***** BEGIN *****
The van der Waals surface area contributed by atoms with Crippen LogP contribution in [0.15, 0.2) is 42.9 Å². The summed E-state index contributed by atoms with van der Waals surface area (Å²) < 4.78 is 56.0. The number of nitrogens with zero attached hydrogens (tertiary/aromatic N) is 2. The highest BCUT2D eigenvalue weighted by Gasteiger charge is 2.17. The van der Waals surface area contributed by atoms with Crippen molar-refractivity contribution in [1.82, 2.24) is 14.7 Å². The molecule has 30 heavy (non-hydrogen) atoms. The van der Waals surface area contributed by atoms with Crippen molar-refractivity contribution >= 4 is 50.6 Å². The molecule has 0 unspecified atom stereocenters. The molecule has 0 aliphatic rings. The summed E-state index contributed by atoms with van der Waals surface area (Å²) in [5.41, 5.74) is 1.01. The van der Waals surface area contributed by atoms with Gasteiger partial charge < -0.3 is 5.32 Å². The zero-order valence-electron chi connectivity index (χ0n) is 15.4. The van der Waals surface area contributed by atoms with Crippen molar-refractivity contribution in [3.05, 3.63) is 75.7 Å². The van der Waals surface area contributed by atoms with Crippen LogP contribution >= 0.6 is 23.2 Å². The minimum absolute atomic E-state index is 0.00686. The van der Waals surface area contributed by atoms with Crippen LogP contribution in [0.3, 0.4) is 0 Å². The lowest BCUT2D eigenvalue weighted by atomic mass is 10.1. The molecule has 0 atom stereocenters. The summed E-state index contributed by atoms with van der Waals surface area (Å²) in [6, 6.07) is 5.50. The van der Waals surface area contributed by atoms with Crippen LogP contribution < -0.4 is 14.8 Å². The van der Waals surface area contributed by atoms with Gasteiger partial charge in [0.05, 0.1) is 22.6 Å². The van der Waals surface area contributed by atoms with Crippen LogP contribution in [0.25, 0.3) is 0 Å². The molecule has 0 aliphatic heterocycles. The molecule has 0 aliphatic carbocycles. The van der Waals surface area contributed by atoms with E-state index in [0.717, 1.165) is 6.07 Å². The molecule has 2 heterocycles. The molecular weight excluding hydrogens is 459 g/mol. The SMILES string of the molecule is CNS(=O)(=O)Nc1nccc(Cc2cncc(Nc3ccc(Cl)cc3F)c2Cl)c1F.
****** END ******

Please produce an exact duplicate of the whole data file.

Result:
The van der Waals surface area contributed by atoms with Crippen LogP contribution in [0.15, 0.2) is 42.9 Å². The summed E-state index contributed by atoms with van der Waals surface area (Å²) < 4.78 is 56.0. The number of nitrogens with zero attached hydrogens (tertiary/aromatic N) is 2. The highest BCUT2D eigenvalue weighted by Gasteiger charge is 2.17. The van der Waals surface area contributed by atoms with Crippen molar-refractivity contribution in [1.82, 2.24) is 14.7 Å². The molecule has 30 heavy (non-hydrogen) atoms. The van der Waals surface area contributed by atoms with Crippen molar-refractivity contribution >= 4 is 50.6 Å². The molecule has 0 unspecified atom stereocenters. The molecule has 0 aliphatic rings. The summed E-state index contributed by atoms with van der Waals surface area (Å²) in [5.41, 5.74) is 1.01. The van der Waals surface area contributed by atoms with Gasteiger partial charge < -0.3 is 5.32 Å². The zero-order valence-electron chi connectivity index (χ0n) is 15.4. The van der Waals surface area contributed by atoms with Crippen molar-refractivity contribution in [3.05, 3.63) is 75.7 Å². The van der Waals surface area contributed by atoms with Crippen LogP contribution >= 0.6 is 23.2 Å². The minimum absolute atomic E-state index is 0.00686. The van der Waals surface area contributed by atoms with Crippen LogP contribution in [0.3, 0.4) is 0 Å². The lowest BCUT2D eigenvalue weighted by atomic mass is 10.1. The molecule has 0 atom stereocenters. The summed E-state index contributed by atoms with van der Waals surface area (Å²) in [6, 6.07) is 5.50. The van der Waals surface area contributed by atoms with Crippen LogP contribution < -0.4 is 14.8 Å². The van der Waals surface area contributed by atoms with Gasteiger partial charge in [0.05, 0.1) is 22.6 Å². The van der Waals surface area contributed by atoms with Crippen LogP contribution in [0.25, 0.3) is 0 Å². The molecule has 0 aliphatic heterocycles. The molecule has 0 aliphatic carbocycles. The van der Waals surface area contributed by atoms with E-state index in [0.717, 1.165) is 6.07 Å². The molecule has 2 heterocycles. The molecular weight excluding hydrogens is 459 g/mol. The SMILES string of the molecule is CNS(=O)(=O)Nc1nccc(Cc2cncc(Nc3ccc(Cl)cc3F)c2Cl)c1F.